I just took an internalized bias test through my workplace for the third year in a row. The results? I show a “strong preference” for white people over black. Just as I have on each previous exam.
As a child, visiting my grandparents in Mississippi provided some of my best memories. Making homemade ice cream on the back steps, picking blackberries, swimming in the creek. But life on the dairy farm wasn’t all fun and games. Sometimes, the news reported sightings of bears in the area or we’d be warned to keep an eye out for black panthers. No one in the family had ever seen one, but they were the mascot for the single high school in town, so we knew they were real.
Walking with my sister through a pasture the day we heard the latest alert, I saw her stop in fear and point. “I see something black!” she said breathlessly, fixated on something moving beyond the trees along the gravel road. “It has a yellow shirt on!”
It wasn’t a panther.
So we relaxed and played among the flowers, a field of Black Eyed Susans, a name I didn’t learn until I was almost an adult. We’d been taught to use a racial slur to describe them. “N-word navels.”
We made a day trip to Vicksburg, the site of some of the heaviest fighting during the Civil War. Dad bought miniature Confederate flags for my sister and me, bought us Confederate caps. We ran up and down the steep hills, warned against wasting time with the Yankee monuments and encouraged to pay proper respect to “ours.”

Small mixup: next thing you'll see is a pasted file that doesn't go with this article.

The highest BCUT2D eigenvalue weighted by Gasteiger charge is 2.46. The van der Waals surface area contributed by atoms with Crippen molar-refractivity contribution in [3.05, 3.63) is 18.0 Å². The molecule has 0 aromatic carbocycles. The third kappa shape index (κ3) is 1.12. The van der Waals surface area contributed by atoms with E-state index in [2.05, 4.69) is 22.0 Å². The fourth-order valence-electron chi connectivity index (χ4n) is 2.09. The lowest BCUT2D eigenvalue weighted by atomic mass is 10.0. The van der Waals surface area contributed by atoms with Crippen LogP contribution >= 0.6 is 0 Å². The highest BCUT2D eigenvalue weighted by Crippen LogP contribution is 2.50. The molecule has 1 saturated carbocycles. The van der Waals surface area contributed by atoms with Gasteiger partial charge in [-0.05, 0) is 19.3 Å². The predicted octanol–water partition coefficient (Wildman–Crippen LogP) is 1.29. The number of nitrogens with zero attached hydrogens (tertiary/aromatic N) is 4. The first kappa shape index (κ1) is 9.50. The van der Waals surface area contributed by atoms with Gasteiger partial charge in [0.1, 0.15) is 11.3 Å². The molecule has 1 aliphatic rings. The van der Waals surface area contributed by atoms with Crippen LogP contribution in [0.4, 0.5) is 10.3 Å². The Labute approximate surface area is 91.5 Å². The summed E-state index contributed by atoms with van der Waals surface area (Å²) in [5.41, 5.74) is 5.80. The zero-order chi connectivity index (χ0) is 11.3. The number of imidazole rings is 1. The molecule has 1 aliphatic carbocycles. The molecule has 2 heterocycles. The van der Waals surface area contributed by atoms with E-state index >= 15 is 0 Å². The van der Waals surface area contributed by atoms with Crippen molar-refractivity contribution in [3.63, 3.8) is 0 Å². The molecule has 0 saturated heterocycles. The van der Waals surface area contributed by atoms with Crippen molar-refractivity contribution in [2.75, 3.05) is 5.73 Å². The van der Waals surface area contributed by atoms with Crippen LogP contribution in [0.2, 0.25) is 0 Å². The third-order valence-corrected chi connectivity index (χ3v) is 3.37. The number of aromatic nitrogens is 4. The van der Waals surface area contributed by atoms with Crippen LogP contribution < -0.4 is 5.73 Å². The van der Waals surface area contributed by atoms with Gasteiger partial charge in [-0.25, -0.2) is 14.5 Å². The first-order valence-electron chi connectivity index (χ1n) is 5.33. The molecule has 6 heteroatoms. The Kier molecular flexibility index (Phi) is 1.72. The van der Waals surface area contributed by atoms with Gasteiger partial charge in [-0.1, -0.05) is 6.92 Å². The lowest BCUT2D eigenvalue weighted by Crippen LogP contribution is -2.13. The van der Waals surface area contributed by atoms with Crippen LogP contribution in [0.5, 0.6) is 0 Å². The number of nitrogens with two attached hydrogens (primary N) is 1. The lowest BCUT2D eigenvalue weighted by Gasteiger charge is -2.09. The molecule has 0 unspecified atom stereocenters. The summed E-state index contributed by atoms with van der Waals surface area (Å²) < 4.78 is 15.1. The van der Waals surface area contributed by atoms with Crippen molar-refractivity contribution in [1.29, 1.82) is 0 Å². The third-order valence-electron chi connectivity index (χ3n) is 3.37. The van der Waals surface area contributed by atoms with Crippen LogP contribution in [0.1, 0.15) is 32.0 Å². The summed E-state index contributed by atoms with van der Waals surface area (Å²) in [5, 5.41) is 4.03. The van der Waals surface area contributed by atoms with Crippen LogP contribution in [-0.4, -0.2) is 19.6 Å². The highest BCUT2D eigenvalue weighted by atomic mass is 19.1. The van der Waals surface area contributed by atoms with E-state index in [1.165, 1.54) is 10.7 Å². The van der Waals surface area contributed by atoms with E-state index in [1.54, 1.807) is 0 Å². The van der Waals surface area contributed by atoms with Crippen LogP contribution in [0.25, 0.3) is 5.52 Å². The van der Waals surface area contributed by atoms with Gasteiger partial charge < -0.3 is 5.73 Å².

Back in Metairie, the middle-class suburb of New Orleans where we lived, my mother forbade me to watch the show Julia starring Diahann Carroll. I was also denied access later to the show Room 222.
Back in Metairie, the middle-class suburb of New Orleans where we lived, my mother forbade me to watch the show Julia starring Diahann Carroll. I was also denied access later to the show Room 222. “It has a black person in it,” my mother explained.
One year, our family attended weekly meetings for several months to prepare for the Elks parade on Mardi Gras, the most prestigious day of the entire carnival season. We’d follow Rex down St. Charles Avenue and Canal Street. I was going to throw out beads and doubloons! The kids at school would be so jealous!